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Open letter to U.S. Department of the Army

May 14, 2014
Fort Myers Beach Bulletin, Fort Myers Beach Observer

Dear Secretary Darcy:

In recent months, the U.S. Army Corps of Engineers staff and your federal counterparts have worked well with my staff and our partners in the South Florida Water Management District to make significant progress toward our shared goals of moving water south to restore the Everglades and successfully reducing impacts to our Caloosahatchee and St. Lucie Rivers and estuaries. I thank you for your commitment to these issues and I am hopeful you will continue to demonstrate a willingness to collaborate with us on matters of mutual importance.

As you are aware, Florida's wet season is upon us and it is time to carefully consider the needs of the South Florida region and how Lake Okeechobee operations can impact it. Most of South Florida is at or above the historical average rainfall since January 2014. As such, the state and the residents of the counties that lie along the Caloosahatchee and St. Lucie Rivers and estuaries are extremely fearful of a recurrence of the damaging freshwater discharges observed last year. While I greatly appreciate your commitment to working with us and the South Florida Water Management District in looking for any and all opportunities to move water south through the existing infrastructure, I ask that you employ all of the flexibilities that currently exist under the Lake Okeechobee Regulation Schedule to curb any further impact to these natural treasures and South Florida's economy while long-term solutions are in development.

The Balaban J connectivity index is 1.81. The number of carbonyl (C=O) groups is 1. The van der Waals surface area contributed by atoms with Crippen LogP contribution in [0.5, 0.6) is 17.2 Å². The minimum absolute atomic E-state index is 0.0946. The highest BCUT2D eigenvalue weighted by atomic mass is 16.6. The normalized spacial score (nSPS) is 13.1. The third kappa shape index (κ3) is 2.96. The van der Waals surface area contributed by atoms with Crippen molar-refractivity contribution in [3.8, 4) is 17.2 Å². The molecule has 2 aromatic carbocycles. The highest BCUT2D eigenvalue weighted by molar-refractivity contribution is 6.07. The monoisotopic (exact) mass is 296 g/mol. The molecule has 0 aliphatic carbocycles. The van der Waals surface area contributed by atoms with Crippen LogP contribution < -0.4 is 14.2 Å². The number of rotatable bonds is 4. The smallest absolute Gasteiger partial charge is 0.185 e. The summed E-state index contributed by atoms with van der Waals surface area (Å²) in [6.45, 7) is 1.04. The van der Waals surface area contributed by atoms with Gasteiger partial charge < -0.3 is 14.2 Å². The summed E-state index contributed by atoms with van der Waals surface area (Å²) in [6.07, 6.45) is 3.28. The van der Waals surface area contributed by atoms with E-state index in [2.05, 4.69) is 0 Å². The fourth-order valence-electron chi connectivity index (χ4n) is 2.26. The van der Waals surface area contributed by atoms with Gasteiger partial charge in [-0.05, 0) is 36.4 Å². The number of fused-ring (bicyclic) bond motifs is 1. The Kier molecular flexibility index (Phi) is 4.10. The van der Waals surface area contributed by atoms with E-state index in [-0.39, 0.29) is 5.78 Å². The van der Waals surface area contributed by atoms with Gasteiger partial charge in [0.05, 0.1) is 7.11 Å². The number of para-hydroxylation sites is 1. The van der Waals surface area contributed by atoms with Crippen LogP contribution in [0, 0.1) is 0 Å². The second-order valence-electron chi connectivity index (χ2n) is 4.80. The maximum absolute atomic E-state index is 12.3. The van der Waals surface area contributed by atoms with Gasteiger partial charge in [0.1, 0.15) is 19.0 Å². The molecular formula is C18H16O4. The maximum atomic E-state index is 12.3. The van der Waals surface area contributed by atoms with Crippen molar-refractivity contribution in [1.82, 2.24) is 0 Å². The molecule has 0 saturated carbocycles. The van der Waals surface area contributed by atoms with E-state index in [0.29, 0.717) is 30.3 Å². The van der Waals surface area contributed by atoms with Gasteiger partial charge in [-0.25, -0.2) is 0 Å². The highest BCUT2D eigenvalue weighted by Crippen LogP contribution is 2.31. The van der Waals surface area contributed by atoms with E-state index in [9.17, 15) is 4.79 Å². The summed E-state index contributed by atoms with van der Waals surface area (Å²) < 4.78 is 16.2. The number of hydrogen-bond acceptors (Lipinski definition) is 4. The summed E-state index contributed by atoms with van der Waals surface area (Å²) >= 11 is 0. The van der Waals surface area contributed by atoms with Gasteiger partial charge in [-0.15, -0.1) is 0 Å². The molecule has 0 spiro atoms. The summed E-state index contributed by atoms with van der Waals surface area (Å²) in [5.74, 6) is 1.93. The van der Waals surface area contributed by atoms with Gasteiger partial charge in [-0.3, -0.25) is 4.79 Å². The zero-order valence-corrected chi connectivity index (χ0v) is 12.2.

In addition, I understand the Corps is presently conducting a comprehensive assessment of the Herbert Hoover Dike, known as the Dam Safety Modification Study, to develop alternatives for rehabilitation of the dike with the ultimate goal being a reduction in the risk of a failure. Addressing the risks associated with the integrity of the dike is critical and will allow for flexibility in Lake Okeechobee operations. As you know, even an inch or two of water translates into billions of gallons, which could mean a substantial difference between short-term and long-term impacts from these freshwater releases.

I look forward to reviewing the risk assessment associated with this study and I encourage the Corps to update operational procedures as study findings are brought to light, rather than delay until all resulting repairs and rehabilitation projects are concluded. Area residents and our fragile coastal estuaries deserve every opportunity to mitigate likely impacts.

Your willingness to consider these requests is greatly appreciated. The residents of South Florida and I stand ready and willing to work proactively with you now to address the immediate and near-term needs of the region.

Herschel T. Vinyard Jr.


Florida DEP



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